Preface xiii Part I Introduction 1. Nature and Objectives of Private Wealth Management 3 Need for Wealth Management Services 3 Wealth Management over a Family's Economic Life Cycle 3 Focus on Objectives and Planning Strategies 4 Financial Planning Process 13 Case Example-Personal Financial Statements 15 Ethics and Wealth Management 20 2. Environment for Wealth Management 23 Institutional Environment 23 Economic Environment and Wealth Management 37 Tax Environment and Wealth Management 51 3. Valuation Concepts in Wealth Management 55 Capital Accumulation Concepts 55 Valuation Factors for Estate Planning and Wealth Transfer 62 Part II Investment Planning and Financial Management 4. Basic Investment Planning and Strategies 69 Investment Theories 69 Factors in the Choice of Investments 81 5. Common Stocks 101 Stock Valuation Concepts 101 Portfolio Development and Analysis 107 Diversifying a Common Stock Portfolio 110 Decisions Concerning Selling Common Stocks 111 Dollar Cost Averaging 111 Types of Orders in Buying and Selling Common Stocks 112 Margin Accounts 112 Selling Short 113 Investment Categories of Common Stock 114 Some Theories (Strategies) of Common Stock Investment 116 The Case for Long-Term Investments in Common Stocks 118 6. Real Estate and Other Equity Investments 123 Real Estate 123 Oil and Gas Ventures 132 Impact of Passive Activity Loss Rules 133 Put and Call Options 134 New Issues or Initial Public Offerings 136 Commodity Futures Trading 136 Gold and Other Precious Metals 137 Art, Antiques, Coins, Stamps, and Other Collectibles 138 7. Fixed-Income Investments 139 Ways of Taking Returns from Bonds 139 Corporate Bonds 141 Municipal Bonds (Munis) 142 U.S. Government Obligations 146 Other U.S. Government and Agency Securities 148 Mortgage- and Asset-Backed Securities (Pass-Through Securities) 148 Floating-Rate Bonds and Funds 149 Market Discount Bonds 149 Zero-Coupon Bonds (Zeros) 150 Preferred Stocks 150 Guaranteed Principal Fixed-Income Investments 151 Cash Equivalents (Liquid Assets) 152 Conversion Privileges in Fixed-Income Securities 153 Bond Ratings and Investment Quality 154 Strategies for Investing in Fixed-Income Securities 155 8. Investment Companies and Alternative Investments 159 Kinds of Investment Companies 159 Why Invest in Mutual Funds? 159 Limitations of Mutual Funds 160 Types of Funds and Planning Considerations 160 Unit Investment Trusts 163 Regulation of Investment Companies 163 Withdrawals from and Redemptions and Exchanges of Mutual Funds 164 Mutual Funds and Their Investment Objectives 164 Index Funds 168 Exchange-Traded Funds (ETFs) 170 Tax-Managed Funds 170 Mutual Fund Performance 171 Mutual Fund Expense Ratios 173 Factors Involved in Selecting Mutual Funds 174 Tax Aspects of Mutual Funds 175 Closed-End Companies 177 Look Out for Buying a Dividend 177 Hedge Funds and Private Equity Funds 177 9. Asset Allocation Strategies and Financial Management 181 Steps in the Asset Allocation Process 181 Financial Management 188 Part III Income Tax Planning10. Income Tax Fundamentals 199 The Federal Income Tax on Individuals 199 The Federal Income Tax on Corporations 214 Pass-Through Business Entities 217 Federal Income Taxation of Trusts and Estates 218 State and Local Income Taxes 220 11. Income Tax Reduction and Management Techniquesfor Individuals 221 Tax Elimination or Reduction 221 Shifting the Tax Burden to Others 226 Allowing Wealth to Accumulate Without Current Taxationand Postponing Taxation 227 Taking Returns as Capital Gains 229 Part IV Financing Education Expenses12. Education Planning 239 Importance as a Financial Objective 239 Nature and Growth of Education Costs 239 Estimating Education Costs 240 Financial Aid Considerations 241 Tax "Breaks" for Education Costs 241 Strategies in Planning for Education Costs 243 Advance Funding for Education Costs 244 Part V Retirement Planning, Stock Compensation,and Other Employee Benefits 13. Retirement Needs Analysis, Social Security,and Employer-Provided Qualified Retirement Plans 259 Retirement Needs Analysis 259 Social Security (OASDHI) 263 Characteristics of Employer-Provided Retirement Plans 269 Regulation of Qualified Retirement Plans 280 Nonqualified Retirement Plans 284 Pension Plans 285 Profit-Sharing Plans 287 Savings (Thrift) Plans 289 Cash or Deferred Arrangements-Section 401(k) Plans 290 Illustration of the Power of Tax Deferral 293 Stock Bonus Plans and Employee Stock Ownership Plans (ESOPs) 296 Hybrid Qualified Retirement Plans 297 Retirement Plans for the Self-Employed (HR-10 or Keogh Plans) 298 14. Other Employer-Provided Retirement Plans and Employee Benefits 303 Other Employer-Provided Retirement Plans 303 Other Employee Benefits 309 15. Individual Retirement Accounts and Annuities (IRAs) 313 Basic Concepts 313 Types of IRAs 313 IRA Rollovers and Direct Transfers 322 Financial Institutions That Offer IRAs 323 IRA Investments 323 Planning Issues for IRAs 323 16. Planning for Taking Distributions from Retirement Plans 329 General Considerations Affecting Planning 329 Taxation of Benefits from Qualified Plans and IRAs 332 Planning for Distributions from Qualified RetirementPlans and IRAs 348 17. Individual Investment Annuity Contracts 355 Fundamental Purposes of Annuities 355 Types of Individual Annuities 356 Parties to the Annuity Contract 360 Phases of Annuities 361 Investment Returns on Annuities 361 Expense Charges on Annuities 363 Withdrawals and Loans 364 Exchanges of Annuities 365 Annuity Payout Options 365 Annuity Death Benefits 365 Guaranteed Minimum Benefits Under Variable Annuities 367 Underwriting of Individual Annuities 369 Taxation of Nonqualified Annuities 369 Charitable Gift Annuities 373 Using Life Insurance Values to Provide Retirement Income 373 Planning Issues for Nonqualified Annuities 373 18. Employee Stock Compensation Plans 377 Types of Plans 377 Provisions of Stock Option Plans 384 Valuation of Stock Options 387 Some Caveats Concerning Stock Options and Other Plans 389 Planning Issues Regarding Stock Options and Other Stock Plans 390 Part VI Charitable Giving19. Charitable Giving Techniques 393 Basic Tax Principles 393 Planning Techniques 395 Part VII Insurance Planning and Risk Management20. Basic Insurance Principles and Selecting Insurers 413 Personal Risk Management 413 Basic Insurance Principles 414 Considerations in Choosing an Insurer 414 Considerations in Choosing an Agent or Broker 418 Information about Financial Advisers 418 21. Life Insurance and Social Security 419 Sources of Life Insurance Protection 419 Types of Individual Life Insurance Contracts 421 Definitions of Life Insurance for Income Tax Purposes 436 Single-Premium Life Insurance 437 Some Important Life Policy Provisions 437 Cash Values and Nonforfeiture Options 439 Uses of Policy Dividends 440 Settlement Options 441 Supplementary Benefits Added to Individual Life InsuranceContracts 441 Planning and Using Life Insurance 443 Substandard Risks 444 Nonmedical Life Insurance 445 What Actions Can an Uninsurable Person Take? 445 Group Life Insurance 445 How Much Life Insurance Is Needed? 446 Life Settlement Transactions 449 22. Health and Disability Income Insurance 451 Sources of Health Insurance Protection 451 Disability Income (Loss-of-Time) Coverages 452 Medical Expense (Health) Coverages 458 Health Savings Accounts and Health ReimbursementArrangements 469 23. Long-Term Care Insurance and Medicaid Planning 473 Basic Planning Approaches 474 Long-Term Care (LTC) Insurance and Other Arrangements 474 Medicaid Planning for Long-Term (Custodial) Care 479 24. Property and Liability Insurance 487 Property Insurance 487 Personal Liability 488 Homeowners Insurance 489 Automobile Insurance 493 Other Property and Liability Policies to Consider 496 Part VIII Estate Planning25. Estate Planning Principles 503 Objectives of Estate Planning 503 Methods of Property Disposition 504 Property and Property Interests 504 What Is Meant by the Probate Estate? 511 Gross Estate for Federal Estate Tax Purposes 511 State Death Tax Value 512 The Net Estate to One's Heirs 512 Settling the Estate 514 Trusts in Estate Planning 516 26. The Transfer Tax System 523 Impact of American Taxpayer Relief Act (ATRA) of 2012 523 Applicable Credit Amount (Unified Credit) and Applicable Exclusion Amount 524 Federal Gift Tax 524 Federal Estate Tax 531 Federal Generation-Skipping Transfer (GST) Tax 542 27. Lifetime Giving and Other Intrafamily Techniques 547 Making Lifetime (Inter Vivos) Gifts to Noncharitable Donees 547 Sales Within the Family 561 Loans to Family Members 564 28. Marital Deduction Planning, Postmortem Planning,and Estate Liquidity 565 Marital Deduction Planning 565 Marriage Equality and Tax Planning 580 Postmortem Estate Planning 581 Estate Liquidity 583 29. Life Insurance in Estate Planning 585 Taxation of Life Insurance 585 How to Arrange Life Insurance 591 Gifts of Life Insurance 598 30. Revocable Living Trusts and Property ManagementA rrangements 601 Revocable Living Trusts as a Will Substitute 601 Joint Property with Right of Survivorship 604 Property Management Arrangements to Deal with Physicalor Mental Incapacity 605 Part IX Planning for Business Interests31. Types of Business Entities and Business Planning 611 Potential Issues 611 Characteristics of Closely Held Businesses 612 Types of Business Entities 612 Further Thoughts on the Legal Liability Issue 619 Check-the-Box Regulations 619 Factors in Choice of Entity 621 Disposition of Business Interests 625 Chapter 14 Special Valuation Rules 633 Should a Business Interest Be Sold or Retained for the Family? 633 Estate Liquidity Through Section 303 Redemptions 634 Index 637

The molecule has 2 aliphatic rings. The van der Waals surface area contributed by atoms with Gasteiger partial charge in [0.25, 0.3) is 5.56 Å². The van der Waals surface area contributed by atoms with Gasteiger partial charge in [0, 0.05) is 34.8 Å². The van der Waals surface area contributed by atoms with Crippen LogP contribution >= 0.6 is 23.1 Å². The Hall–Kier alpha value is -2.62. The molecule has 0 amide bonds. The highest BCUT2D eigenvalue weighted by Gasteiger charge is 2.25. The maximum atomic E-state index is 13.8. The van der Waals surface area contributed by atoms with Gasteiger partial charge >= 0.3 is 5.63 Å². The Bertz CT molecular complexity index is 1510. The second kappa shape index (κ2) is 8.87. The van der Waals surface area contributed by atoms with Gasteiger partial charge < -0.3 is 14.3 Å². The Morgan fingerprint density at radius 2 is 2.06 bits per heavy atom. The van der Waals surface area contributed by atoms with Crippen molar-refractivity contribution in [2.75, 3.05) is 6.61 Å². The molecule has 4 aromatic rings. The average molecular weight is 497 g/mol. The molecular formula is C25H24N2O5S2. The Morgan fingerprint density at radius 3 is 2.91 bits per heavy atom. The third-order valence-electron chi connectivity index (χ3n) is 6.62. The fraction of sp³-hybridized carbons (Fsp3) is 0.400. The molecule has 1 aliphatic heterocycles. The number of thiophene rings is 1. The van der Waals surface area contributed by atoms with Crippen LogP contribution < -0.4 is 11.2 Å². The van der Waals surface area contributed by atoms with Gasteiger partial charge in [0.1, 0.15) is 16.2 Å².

About the Author

G. Victor Hallman is a Lecturer in Financial and Estate Planning in the Insurance and Risk Management Department of the Wharton School, University of Pennsylvania, as well as a member of the Pennsylvania Bar. Jerry S. Rosenbloom is the Frederick H. Ecker Emeritus Professor of Insurance and Risk Management and Academic Director of the Certified Employee Benefit Specialist (CEBS) Program at the Wharton School of the University of Pennsylvania. He is also a Senior Fellow in the Leonard Davis Institute of Health Economics and a Senior Fellow in the Financial Institutions Center at the Wharton School.